Why can't holiday time actually be holiday time?

The school year has drawn to a close, and it is time to be in 'holiday mode.'

It's when everyone surely gets to do endless days of doing the fun stuff of life; getting to chill out, rest and relax, right?

The littlies in the household currently want to spend days freely reading whatever books they want to read. They want to have copious hours of fun outdoors in the warmth of summer.

They want to be able to freely engage for hours in the making of huts and a range of dreamt up exciting adventures, role plays and games. There is the general expectation and overall unwritten acceptance that routines and timeframes are more relaxed.

There are requests for endless playdates with their best buddies, and ongoing enthusiastic excitement about being free to do all summer that which is relaxing and fun to do.

There is a sense of greater freedom and lightness, even extra energy about, as the schoolbooks are for awhile no longer able to demand as much attention and time as they usually do during actual term time.

How lovely is a child's joy, that it is now 'holiday time!' How blissful is the innocence of childhood!

Whilst going about dealing to a pile of laundry the other day, I realised that I was recalling,
from childhood, memories of my own mother being in 'holiday mode,' and that the 'holiday mode' being remembered was suddenly feeling somewhat too familiar and too close to the bone.

The 'holiday mode' I was remembering and recalling my mother being in, and my own current adult experience of 'holiday mode,' were not as fun to experience as that 'holiday mode' often felt and experienced when once a child myself.

Like my mother, I too am living out a holiday time and a 'holiday mode' that are actually not so 'holiday-ish' in actual reality!

Memories of my mother washing net curtains....... memories of her digging determinedly away with her spade in the garden as she committed to getting it back into some semblance of long forgotten order, before she had to once again go back to work in the new school term......

Memories of the sorting of cupboards... the sewing of work clothes... the working away at tasks that were obviously on her mind's long-overdue-attention list.......

These were just some of the 'catch-up' tasks my mother engaged in during what was deemed 'holiday time,' and which suddenly all came flooding back into my own conscience memory, while I took a-trip-down-Memory-Lane the other day.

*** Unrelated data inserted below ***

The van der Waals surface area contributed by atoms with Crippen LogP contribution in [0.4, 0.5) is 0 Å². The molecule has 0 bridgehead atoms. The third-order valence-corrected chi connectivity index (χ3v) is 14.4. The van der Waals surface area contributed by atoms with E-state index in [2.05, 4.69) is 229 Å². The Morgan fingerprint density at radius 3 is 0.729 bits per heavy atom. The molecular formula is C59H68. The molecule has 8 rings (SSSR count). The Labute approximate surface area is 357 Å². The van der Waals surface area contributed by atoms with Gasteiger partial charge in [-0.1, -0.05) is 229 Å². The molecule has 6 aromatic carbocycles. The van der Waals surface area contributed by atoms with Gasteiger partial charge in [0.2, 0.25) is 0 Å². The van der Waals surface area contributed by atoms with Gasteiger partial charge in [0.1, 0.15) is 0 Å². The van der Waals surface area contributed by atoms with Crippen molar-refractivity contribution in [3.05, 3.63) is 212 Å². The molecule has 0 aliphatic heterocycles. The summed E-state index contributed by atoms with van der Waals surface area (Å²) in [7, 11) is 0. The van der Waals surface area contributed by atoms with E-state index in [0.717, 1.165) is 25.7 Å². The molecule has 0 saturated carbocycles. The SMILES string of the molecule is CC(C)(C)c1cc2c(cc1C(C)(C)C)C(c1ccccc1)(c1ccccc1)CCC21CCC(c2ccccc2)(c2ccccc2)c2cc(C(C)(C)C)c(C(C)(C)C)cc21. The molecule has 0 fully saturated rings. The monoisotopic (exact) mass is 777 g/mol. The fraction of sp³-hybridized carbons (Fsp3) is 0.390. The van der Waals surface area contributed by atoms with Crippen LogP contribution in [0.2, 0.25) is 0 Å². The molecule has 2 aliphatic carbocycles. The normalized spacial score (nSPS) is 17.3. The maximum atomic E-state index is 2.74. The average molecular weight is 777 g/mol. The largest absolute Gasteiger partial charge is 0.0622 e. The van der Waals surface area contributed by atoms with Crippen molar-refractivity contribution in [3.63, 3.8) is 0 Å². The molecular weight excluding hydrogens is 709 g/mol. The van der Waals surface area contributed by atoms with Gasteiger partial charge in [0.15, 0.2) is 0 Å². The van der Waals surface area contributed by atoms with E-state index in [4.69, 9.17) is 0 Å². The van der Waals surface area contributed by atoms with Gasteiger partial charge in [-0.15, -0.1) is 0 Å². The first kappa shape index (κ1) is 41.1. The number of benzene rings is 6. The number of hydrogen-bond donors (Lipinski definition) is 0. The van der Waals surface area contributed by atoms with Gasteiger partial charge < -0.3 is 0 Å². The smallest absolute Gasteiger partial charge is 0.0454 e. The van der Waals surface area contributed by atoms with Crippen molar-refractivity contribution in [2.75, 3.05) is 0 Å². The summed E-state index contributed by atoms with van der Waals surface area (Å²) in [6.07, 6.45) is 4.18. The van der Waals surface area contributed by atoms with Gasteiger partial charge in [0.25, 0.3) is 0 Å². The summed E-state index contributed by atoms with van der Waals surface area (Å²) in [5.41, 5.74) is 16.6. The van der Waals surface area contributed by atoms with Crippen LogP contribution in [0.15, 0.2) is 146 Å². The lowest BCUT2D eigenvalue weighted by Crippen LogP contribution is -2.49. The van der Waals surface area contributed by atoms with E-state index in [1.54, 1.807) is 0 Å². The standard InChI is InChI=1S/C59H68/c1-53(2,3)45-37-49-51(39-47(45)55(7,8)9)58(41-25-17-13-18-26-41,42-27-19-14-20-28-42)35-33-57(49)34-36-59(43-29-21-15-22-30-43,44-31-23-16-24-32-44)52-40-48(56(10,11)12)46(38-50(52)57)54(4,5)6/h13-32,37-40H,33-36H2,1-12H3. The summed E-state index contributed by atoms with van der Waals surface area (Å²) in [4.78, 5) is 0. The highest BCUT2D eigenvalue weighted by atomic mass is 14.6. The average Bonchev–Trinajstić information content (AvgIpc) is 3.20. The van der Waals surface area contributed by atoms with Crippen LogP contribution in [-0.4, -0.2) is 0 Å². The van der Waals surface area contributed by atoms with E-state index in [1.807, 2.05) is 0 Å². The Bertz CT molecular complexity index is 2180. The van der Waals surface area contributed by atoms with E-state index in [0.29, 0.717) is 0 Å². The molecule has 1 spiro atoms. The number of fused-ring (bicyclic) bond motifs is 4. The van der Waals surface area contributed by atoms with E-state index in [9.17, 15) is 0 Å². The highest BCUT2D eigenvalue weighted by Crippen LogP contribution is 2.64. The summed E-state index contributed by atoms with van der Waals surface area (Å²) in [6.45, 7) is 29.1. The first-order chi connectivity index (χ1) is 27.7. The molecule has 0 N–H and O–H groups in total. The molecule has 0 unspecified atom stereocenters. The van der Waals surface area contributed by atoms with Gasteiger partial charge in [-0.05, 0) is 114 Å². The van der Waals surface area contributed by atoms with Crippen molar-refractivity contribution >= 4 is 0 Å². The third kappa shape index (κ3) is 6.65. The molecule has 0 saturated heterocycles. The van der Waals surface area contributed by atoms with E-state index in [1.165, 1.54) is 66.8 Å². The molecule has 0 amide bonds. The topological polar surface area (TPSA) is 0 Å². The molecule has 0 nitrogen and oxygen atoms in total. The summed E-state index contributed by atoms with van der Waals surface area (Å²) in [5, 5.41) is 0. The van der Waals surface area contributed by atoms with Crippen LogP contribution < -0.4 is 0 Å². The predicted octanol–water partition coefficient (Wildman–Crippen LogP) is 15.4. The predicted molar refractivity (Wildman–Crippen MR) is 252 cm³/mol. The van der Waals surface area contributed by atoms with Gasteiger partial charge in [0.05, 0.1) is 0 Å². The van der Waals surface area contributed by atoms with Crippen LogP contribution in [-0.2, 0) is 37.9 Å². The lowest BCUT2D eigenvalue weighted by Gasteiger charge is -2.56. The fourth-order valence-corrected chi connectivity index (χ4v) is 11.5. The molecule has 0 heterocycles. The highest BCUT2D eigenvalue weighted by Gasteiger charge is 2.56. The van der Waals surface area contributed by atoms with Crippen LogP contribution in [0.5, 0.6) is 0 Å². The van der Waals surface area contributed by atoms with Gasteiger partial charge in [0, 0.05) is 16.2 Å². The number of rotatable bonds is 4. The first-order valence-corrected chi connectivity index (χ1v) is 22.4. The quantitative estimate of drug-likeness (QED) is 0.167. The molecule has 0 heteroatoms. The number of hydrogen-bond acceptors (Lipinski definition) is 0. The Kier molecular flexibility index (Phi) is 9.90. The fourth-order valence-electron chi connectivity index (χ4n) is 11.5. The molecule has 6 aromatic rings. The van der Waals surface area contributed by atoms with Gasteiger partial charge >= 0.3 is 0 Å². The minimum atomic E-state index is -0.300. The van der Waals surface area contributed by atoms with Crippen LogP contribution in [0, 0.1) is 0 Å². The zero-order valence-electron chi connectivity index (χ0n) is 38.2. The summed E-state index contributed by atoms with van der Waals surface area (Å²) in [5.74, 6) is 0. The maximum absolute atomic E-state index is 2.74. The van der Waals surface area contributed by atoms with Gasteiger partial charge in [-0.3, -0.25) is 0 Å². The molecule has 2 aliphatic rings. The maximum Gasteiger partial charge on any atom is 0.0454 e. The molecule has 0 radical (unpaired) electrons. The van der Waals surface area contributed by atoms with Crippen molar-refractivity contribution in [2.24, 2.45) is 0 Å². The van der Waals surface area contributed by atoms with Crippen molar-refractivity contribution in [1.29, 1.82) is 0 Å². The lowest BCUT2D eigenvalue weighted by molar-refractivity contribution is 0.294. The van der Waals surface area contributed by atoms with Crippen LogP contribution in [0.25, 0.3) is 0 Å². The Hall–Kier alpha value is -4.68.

These past memories are so like my own experience of 'holiday time,' and the 'holiday mode' being embraced by us both was and is clearly not so 'holiday-ish' at all!

Why can't holiday time actually BE holiday time?

The realisation that I have stepped into that very role of repeatedly, year after year, term after term, living out a 'holiday' that is actually not at all 'holiday-ish' is not such a thrilling epiphany to have!

For the next 8 weeks, while in 'holiday mode' from schooling my children, I need to get things "done" around the house and garden. Yet to be honest, I currently just don't feel one ioata of enthusiasm for getting up and getting on and facing it.

I just feel incredibly weary, with facing front on the knowledge that each and every holiday time for me actually entails a lot of task catch-ups and facing up to doing a lot of cleaning and sorting, which as usual, is desperately seeking some long overdue attention this holiday time.

Sigh.

Yet, there is a sense of underlying pressure, that if I don't get on and get going, the ongoing piles of tasks that have already been without attention for so long, will just haunt me even further right through into the new year, and at some point there will be some form of reckoning time-wise, financially or resourceful-ness wise.

The way to 'eat an elephant,' they say is one bite at a time. So, bit by bit, step by step, during the holidays my 'holiday mode' no doubt will include a good big proportion of what seems too awfully like what I remember my own mother having to knuckle down under and embrace, holiday after holiday.

Still, part of me does keep saying rather louder with each passing day: Why, oh why can't a holiday actually be just that: a holiday?!



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